We conclude that the defendant did not comply with the obligation imposed upon a storekeeper, and that it was negligence to permit water to remain upon the floor without a barricade around it, or a guard to warn customers of the danger.

    But the more important question is the negligence, vel non, of plaintiff herself.

    In the syllabus of Hendricks v. Maison Blanche Co.,5 La. App. 410, we said:

    "To maintain an action by a customer against the owner of a store for apparent defects in the building two elements must concur, viz.: fault on the part of the master, and ignorance of danger on the part of the customer."

    We call attention particularly to the requirement that, in order to recover, the customer must be ignorant of the danger. This is merely another way of saying that a plaintiff cannot recover if injury is caused by failure to see a danger which would have been apparent to a reasonably prudent and observant person.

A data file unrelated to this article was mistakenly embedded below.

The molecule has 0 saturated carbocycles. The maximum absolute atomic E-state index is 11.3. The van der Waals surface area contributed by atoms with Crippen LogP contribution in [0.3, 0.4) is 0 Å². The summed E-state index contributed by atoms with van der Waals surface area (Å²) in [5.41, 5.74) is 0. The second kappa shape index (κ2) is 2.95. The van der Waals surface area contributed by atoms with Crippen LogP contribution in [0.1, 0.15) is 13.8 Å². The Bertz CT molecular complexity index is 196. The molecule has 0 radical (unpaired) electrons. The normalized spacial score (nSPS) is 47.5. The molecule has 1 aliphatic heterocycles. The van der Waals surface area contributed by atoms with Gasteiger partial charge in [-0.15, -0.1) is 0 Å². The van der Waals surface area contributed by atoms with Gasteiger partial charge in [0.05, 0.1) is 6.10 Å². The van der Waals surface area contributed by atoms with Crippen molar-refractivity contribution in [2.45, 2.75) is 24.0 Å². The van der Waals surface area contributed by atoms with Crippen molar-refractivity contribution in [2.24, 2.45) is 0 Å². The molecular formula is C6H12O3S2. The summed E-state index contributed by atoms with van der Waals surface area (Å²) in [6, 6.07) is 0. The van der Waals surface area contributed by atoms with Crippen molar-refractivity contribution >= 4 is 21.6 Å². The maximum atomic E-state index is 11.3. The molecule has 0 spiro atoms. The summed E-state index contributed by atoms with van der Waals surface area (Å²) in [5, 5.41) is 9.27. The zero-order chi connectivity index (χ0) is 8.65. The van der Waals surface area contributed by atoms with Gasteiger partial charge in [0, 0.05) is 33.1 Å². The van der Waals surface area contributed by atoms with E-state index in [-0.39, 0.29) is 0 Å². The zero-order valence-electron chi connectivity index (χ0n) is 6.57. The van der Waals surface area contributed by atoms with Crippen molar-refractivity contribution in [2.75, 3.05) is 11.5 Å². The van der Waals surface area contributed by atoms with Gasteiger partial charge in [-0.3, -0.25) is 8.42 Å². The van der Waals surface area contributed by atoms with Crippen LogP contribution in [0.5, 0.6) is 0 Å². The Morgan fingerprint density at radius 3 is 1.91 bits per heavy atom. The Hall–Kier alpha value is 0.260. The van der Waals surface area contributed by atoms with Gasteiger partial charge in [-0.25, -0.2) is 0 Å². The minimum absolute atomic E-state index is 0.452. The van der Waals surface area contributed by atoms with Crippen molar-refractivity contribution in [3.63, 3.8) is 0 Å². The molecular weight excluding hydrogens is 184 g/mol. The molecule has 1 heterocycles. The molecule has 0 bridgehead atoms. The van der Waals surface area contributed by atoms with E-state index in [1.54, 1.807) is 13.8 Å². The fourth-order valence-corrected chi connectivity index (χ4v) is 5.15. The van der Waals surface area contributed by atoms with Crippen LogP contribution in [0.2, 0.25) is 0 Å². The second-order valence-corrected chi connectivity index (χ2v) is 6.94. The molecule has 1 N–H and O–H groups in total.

If the condition of the floor at the spot at which plaintiff fell was obvious to such an extent that a reasonably careful person similarly engaged would have noticed it, then plaintiff was herself negligent in overlooking it and in neither avoiding it nor taking extreme precautions. *Page 602

    Of course, the mere fact that she fell does not of itself show negligence on her part. In Estes v. Ætna Casualty Surety Co. et al., 157 So. 395, 402, we said:

    "We cannot conclude that the fall itself is proof of negligence. * * *"